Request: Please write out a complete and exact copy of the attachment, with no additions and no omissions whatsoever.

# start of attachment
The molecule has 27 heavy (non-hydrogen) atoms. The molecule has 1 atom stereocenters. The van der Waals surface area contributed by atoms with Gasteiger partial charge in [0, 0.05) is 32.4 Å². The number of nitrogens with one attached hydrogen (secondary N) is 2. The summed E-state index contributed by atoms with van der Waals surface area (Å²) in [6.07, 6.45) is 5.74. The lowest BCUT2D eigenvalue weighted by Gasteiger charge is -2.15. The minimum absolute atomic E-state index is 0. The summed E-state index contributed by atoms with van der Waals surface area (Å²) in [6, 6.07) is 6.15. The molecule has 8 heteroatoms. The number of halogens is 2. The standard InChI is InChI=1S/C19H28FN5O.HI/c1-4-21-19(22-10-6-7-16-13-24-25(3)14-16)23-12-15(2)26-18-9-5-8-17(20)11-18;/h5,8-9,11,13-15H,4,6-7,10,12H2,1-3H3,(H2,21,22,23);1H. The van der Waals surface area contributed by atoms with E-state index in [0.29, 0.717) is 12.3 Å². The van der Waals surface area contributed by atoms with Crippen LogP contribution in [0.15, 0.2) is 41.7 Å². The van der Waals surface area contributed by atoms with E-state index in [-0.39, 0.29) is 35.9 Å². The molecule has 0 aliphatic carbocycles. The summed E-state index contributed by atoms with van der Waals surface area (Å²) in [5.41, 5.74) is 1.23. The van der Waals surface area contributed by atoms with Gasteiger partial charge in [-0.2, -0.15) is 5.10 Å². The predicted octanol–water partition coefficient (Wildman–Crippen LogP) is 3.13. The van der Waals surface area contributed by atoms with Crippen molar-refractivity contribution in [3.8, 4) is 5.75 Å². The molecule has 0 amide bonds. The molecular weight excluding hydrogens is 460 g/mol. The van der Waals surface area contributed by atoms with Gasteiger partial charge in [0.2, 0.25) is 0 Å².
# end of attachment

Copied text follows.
The molecule has 27 heavy (non-hydrogen) atoms. The molecule has 1 atom stereocenters. The van der Waals surface area contributed by atoms with Gasteiger partial charge in [0, 0.05) is 32.4 Å². The number of nitrogens with one attached hydrogen (secondary N) is 2. The summed E-state index contributed by atoms with van der Waals surface area (Å²) in [6.07, 6.45) is 5.74. The lowest BCUT2D eigenvalue weighted by Gasteiger charge is -2.15. The minimum absolute atomic E-state index is 0. The summed E-state index contributed by atoms with van der Waals surface area (Å²) in [6, 6.07) is 6.15. The molecule has 8 heteroatoms. The number of halogens is 2. The standard InChI is InChI=1S/C19H28FN5O.HI/c1-4-21-19(22-10-6-7-16-13-24-25(3)14-16)23-12-15(2)26-18-9-5-8-17(20)11-18;/h5,8-9,11,13-15H,4,6-7,10,12H2,1-3H3,(H2,21,22,23);1H. The van der Waals surface area contributed by atoms with E-state index in [0.29, 0.717) is 12.3 Å². The van der Waals surface area contributed by atoms with Crippen LogP contribution in [0.15, 0.2) is 41.7 Å². The van der Waals surface area contributed by atoms with E-state index in [-0.39, 0.29) is 35.9 Å². The molecule has 0 aliphatic carbocycles. The summed E-state index contributed by atoms with van der Waals surface area (Å²) in [5.41, 5.74) is 1.23. The van der Waals surface area contributed by atoms with Gasteiger partial charge in [-0.2, -0.15) is 5.10 Å². The predicted octanol–water partition coefficient (Wildman–Crippen LogP) is 3.13. The van der Waals surface area contributed by atoms with Crippen molar-refractivity contribution in [3.8, 4) is 5.75 Å². The molecule has 0 amide bonds. The molecular weight excluding hydrogens is 460 g/mol. The van der Waals surface area contributed by atoms with Gasteiger partial charge in [0.2, 0.25) is 0 Å².